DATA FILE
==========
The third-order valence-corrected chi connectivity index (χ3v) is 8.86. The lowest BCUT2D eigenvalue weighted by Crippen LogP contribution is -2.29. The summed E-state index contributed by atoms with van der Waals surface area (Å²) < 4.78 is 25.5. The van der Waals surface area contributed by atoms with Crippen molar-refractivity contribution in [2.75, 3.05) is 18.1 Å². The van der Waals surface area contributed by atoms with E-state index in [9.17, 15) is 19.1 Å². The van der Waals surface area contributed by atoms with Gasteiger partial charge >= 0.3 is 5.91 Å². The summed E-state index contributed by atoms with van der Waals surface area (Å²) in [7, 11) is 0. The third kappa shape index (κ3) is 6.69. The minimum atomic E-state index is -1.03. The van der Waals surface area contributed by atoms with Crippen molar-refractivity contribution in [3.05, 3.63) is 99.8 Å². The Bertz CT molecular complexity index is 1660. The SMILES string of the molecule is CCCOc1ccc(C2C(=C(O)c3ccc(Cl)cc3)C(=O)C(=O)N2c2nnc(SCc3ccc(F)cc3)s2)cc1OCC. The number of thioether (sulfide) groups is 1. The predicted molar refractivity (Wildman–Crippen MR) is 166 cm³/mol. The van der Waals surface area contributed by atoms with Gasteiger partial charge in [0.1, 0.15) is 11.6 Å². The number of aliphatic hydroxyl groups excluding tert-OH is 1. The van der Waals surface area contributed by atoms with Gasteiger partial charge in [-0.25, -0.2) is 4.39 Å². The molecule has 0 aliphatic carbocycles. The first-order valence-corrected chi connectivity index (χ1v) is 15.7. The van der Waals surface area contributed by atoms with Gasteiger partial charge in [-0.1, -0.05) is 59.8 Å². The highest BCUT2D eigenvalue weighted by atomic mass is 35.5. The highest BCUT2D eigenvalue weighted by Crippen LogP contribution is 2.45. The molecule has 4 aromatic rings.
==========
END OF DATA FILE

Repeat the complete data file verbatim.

The third-order valence-corrected chi connectivity index (χ3v) is 8.86. The lowest BCUT2D eigenvalue weighted by Crippen LogP contribution is -2.29. The summed E-state index contributed by atoms with van der Waals surface area (Å²) < 4.78 is 25.5. The van der Waals surface area contributed by atoms with Crippen molar-refractivity contribution in [2.75, 3.05) is 18.1 Å². The van der Waals surface area contributed by atoms with E-state index in [9.17, 15) is 19.1 Å². The van der Waals surface area contributed by atoms with Gasteiger partial charge >= 0.3 is 5.91 Å². The summed E-state index contributed by atoms with van der Waals surface area (Å²) in [7, 11) is 0. The third kappa shape index (κ3) is 6.69. The minimum atomic E-state index is -1.03. The van der Waals surface area contributed by atoms with Crippen molar-refractivity contribution in [3.05, 3.63) is 99.8 Å². The Bertz CT molecular complexity index is 1660. The SMILES string of the molecule is CCCOc1ccc(C2C(=C(O)c3ccc(Cl)cc3)C(=O)C(=O)N2c2nnc(SCc3ccc(F)cc3)s2)cc1OCC. The number of thioether (sulfide) groups is 1. The predicted molar refractivity (Wildman–Crippen MR) is 166 cm³/mol. The van der Waals surface area contributed by atoms with Gasteiger partial charge in [0.1, 0.15) is 11.6 Å². The number of aliphatic hydroxyl groups excluding tert-OH is 1. The van der Waals surface area contributed by atoms with Gasteiger partial charge in [-0.25, -0.2) is 4.39 Å². The molecule has 0 aliphatic carbocycles. The first-order valence-corrected chi connectivity index (χ1v) is 15.7. The van der Waals surface area contributed by atoms with Gasteiger partial charge in [-0.1, -0.05) is 59.8 Å². The highest BCUT2D eigenvalue weighted by atomic mass is 35.5. The highest BCUT2D eigenvalue weighted by Crippen LogP contribution is 2.45. The molecule has 4 aromatic rings.